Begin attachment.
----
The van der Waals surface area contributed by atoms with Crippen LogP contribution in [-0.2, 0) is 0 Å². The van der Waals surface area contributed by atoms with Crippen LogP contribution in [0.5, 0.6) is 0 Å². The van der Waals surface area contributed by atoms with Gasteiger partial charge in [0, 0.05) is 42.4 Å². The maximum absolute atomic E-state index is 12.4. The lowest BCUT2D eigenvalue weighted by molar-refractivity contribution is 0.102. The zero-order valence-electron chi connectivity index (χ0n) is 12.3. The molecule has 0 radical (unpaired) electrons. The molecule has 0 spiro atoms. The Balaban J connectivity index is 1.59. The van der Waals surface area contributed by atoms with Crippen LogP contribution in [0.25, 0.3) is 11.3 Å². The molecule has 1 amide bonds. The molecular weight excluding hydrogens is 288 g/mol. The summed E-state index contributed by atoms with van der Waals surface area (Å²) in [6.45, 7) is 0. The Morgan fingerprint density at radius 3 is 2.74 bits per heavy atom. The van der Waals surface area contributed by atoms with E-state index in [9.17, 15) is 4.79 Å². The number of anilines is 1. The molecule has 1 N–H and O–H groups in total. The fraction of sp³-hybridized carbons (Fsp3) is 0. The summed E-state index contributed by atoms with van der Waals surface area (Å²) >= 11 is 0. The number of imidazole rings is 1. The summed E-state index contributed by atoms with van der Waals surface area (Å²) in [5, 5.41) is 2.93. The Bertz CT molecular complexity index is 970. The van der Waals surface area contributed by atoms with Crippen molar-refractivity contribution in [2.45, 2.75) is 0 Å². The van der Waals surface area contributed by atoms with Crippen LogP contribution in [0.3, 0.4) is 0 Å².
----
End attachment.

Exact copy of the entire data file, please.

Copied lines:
The van der Waals surface area contributed by atoms with Crippen LogP contribution in [-0.2, 0) is 0 Å². The van der Waals surface area contributed by atoms with Crippen LogP contribution in [0.5, 0.6) is 0 Å². The van der Waals surface area contributed by atoms with Gasteiger partial charge in [0, 0.05) is 42.4 Å². The maximum absolute atomic E-state index is 12.4. The lowest BCUT2D eigenvalue weighted by molar-refractivity contribution is 0.102. The zero-order valence-electron chi connectivity index (χ0n) is 12.3. The molecule has 0 radical (unpaired) electrons. The molecule has 0 spiro atoms. The Balaban J connectivity index is 1.59. The van der Waals surface area contributed by atoms with Crippen LogP contribution in [0.25, 0.3) is 11.3 Å². The molecule has 1 amide bonds. The molecular weight excluding hydrogens is 288 g/mol. The summed E-state index contributed by atoms with van der Waals surface area (Å²) in [6.45, 7) is 0. The Morgan fingerprint density at radius 3 is 2.74 bits per heavy atom. The van der Waals surface area contributed by atoms with E-state index in [9.17, 15) is 4.79 Å². The number of anilines is 1. The molecule has 1 N–H and O–H groups in total. The fraction of sp³-hybridized carbons (Fsp3) is 0. The summed E-state index contributed by atoms with van der Waals surface area (Å²) >= 11 is 0. The number of imidazole rings is 1. The summed E-state index contributed by atoms with van der Waals surface area (Å²) in [5, 5.41) is 2.93. The Bertz CT molecular complexity index is 970. The van der Waals surface area contributed by atoms with Crippen molar-refractivity contribution in [2.45, 2.75) is 0 Å². The van der Waals surface area contributed by atoms with Crippen LogP contribution in [0.3, 0.4) is 0 Å².